# Uniform circular motion; radial and lateral components?

1. Feb 11, 2006

### Signifier

Hello, I'm trying to understand circular motion more intimately. Let's say I have a 1.8 m long piece of twine that I attach to my ceiling and attach a rock with a mass of 650 g from the hanging end. Let's say (with my superhuman coordination) I manage to get the rock spinning in a perfectly horizontal circle (IE it doesn't move up or down in the z-axis at all) at a constant speed. If I know the angle the twine makes with the ceiling, is there a way to calculate the speed the rock is going around the circle at?

Here are my initial thoughts. Once the motion has started and the rock is in its perfect circle at its constant velocity, let's say it makes a constant angle theta with the ceiling. Doing a little trig, the radius of the circle the rock is travelling in would be equal to 1.8sin(180 - theta) m. If we ignore drag and other neg. forces, then three forces are acting on the rock: gravity, tension, and a centripetal force. It is at this point that my whole body starts shaking and I generally pass out.

In this ideal situation, the angle the string makes with the ceiling would be a function of the velocity the rock is travelling around the circle in and therefore the velocity the rock is travelling around the circle in would be a function of the angle. I have come up with two formulas for the rock's velocity, but in both mass disappears so they obviously can't be right.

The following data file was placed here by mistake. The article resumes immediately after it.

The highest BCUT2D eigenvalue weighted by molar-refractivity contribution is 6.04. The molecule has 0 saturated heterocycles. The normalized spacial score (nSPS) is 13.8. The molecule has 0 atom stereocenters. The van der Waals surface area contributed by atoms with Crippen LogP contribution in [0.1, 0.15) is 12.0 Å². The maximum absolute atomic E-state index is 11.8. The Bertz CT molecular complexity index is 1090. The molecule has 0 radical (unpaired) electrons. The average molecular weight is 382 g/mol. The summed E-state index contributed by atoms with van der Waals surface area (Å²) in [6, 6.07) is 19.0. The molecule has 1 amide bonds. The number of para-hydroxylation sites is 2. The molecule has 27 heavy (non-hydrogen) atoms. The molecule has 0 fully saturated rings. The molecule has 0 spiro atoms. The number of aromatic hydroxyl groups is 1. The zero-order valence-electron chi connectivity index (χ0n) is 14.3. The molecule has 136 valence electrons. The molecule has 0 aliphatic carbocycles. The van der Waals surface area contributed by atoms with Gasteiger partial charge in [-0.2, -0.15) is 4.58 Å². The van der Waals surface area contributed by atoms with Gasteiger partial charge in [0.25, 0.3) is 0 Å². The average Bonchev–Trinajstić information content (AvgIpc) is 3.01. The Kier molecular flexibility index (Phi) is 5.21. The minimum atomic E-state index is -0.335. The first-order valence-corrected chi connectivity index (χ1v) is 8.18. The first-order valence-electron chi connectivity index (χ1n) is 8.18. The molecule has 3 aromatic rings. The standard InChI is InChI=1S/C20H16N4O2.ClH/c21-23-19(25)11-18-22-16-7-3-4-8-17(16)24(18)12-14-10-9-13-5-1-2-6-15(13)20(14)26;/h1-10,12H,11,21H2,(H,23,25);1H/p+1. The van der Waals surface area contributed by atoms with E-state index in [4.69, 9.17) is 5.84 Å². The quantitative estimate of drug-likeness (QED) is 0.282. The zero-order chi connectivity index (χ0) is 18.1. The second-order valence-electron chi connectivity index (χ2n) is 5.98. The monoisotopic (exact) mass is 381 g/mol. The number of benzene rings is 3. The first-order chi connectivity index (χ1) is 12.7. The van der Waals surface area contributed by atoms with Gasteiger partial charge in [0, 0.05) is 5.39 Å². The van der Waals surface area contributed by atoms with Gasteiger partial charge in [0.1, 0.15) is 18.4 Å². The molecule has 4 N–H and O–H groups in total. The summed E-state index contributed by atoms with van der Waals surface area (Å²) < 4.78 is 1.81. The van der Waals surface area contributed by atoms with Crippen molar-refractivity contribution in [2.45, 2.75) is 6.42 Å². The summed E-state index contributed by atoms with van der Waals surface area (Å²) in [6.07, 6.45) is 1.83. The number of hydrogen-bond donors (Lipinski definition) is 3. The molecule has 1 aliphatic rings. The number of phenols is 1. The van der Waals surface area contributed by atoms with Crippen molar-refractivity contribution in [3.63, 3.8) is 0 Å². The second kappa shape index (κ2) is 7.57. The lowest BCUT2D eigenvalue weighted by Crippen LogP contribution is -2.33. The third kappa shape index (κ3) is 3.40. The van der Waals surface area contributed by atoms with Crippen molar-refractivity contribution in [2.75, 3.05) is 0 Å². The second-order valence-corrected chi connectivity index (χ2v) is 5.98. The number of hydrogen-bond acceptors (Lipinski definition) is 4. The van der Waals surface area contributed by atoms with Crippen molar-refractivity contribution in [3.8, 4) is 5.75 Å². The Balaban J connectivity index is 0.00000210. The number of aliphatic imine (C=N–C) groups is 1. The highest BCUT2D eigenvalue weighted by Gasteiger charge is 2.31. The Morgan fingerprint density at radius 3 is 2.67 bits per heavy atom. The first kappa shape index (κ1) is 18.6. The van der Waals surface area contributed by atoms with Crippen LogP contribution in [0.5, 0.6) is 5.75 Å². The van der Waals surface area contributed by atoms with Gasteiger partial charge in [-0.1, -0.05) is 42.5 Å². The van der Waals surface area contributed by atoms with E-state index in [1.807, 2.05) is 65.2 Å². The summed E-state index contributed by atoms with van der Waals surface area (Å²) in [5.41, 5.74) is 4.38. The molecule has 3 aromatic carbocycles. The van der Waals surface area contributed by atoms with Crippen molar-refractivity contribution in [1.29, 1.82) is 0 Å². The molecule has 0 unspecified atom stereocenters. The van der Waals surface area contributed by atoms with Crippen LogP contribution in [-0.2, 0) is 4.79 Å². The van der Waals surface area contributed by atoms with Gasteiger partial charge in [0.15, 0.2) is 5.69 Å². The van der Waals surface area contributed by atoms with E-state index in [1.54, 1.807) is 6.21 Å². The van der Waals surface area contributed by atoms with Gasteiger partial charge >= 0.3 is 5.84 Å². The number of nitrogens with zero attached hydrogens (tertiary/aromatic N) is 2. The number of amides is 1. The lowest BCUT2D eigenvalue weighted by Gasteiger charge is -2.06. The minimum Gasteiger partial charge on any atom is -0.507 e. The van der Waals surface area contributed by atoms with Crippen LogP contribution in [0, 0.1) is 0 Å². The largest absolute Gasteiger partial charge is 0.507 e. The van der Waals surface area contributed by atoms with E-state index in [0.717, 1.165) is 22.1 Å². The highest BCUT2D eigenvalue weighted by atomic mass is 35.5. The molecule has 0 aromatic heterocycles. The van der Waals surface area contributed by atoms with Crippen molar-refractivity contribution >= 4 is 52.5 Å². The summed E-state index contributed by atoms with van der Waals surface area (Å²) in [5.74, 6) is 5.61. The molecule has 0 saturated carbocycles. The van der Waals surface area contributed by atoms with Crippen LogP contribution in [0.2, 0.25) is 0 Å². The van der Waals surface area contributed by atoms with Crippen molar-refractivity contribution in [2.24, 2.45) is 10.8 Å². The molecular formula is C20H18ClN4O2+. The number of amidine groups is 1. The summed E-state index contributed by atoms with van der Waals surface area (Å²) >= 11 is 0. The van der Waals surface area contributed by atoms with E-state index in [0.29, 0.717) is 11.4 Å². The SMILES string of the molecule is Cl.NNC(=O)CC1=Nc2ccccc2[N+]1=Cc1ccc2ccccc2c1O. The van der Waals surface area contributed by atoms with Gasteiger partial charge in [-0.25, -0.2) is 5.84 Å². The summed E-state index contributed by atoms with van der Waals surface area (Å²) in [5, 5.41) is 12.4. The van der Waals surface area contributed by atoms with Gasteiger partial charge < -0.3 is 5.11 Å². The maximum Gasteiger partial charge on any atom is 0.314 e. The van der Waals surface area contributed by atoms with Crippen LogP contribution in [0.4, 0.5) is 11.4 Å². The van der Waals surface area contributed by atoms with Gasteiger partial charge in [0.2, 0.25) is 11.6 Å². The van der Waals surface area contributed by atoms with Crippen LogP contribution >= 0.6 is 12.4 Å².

I would appreciate any help - or at least perhaps a site covering uniform circular motion a bit better than the two pages my textbook gives it. Thank you!

2. Feb 12, 2006

### d_leet

Actually only two forces are acting on the rock, the tension from the string and the weight of the rock. The centripital force on the rock comes from a component of the tension in the string and is not a separate force from it.

3. Feb 12, 2006

### Signifier

That is interesting... could you explain what you mean by the centripetal force coming from a "component of the tension in the string"?

4. Feb 12, 2006

### d_leet

Well centripital force isn't a new kind of force, it has to come from something, I'm not sure how to word this so this probably isn't exactly what I mean or want to say, but I hope you get what I mean. The tension holding the ball in a circle is at an angle right? Yes, so there are two components to it one horizontal and one vertical, assuming the ball is in equilibrium in the vertical direction the upward tension has to be equal to its weight, but we know that the ball is in uniform circular motion in the horizontal direction, well that circular motion has to be caused by some force since the velocity of the rock is changing it must be accelerating.

Ok to depart from that for just a second, the two requirements for a force to be centripital are that it is perpendicular to the velocity vector and towards the center of motion. Now since the horizontal tension in the strings fits these criteria it is a centripital force that acts on the ball.

The key thing is that the centripital force on teh ball is not a separate thing from the tension in the string, just a component of it.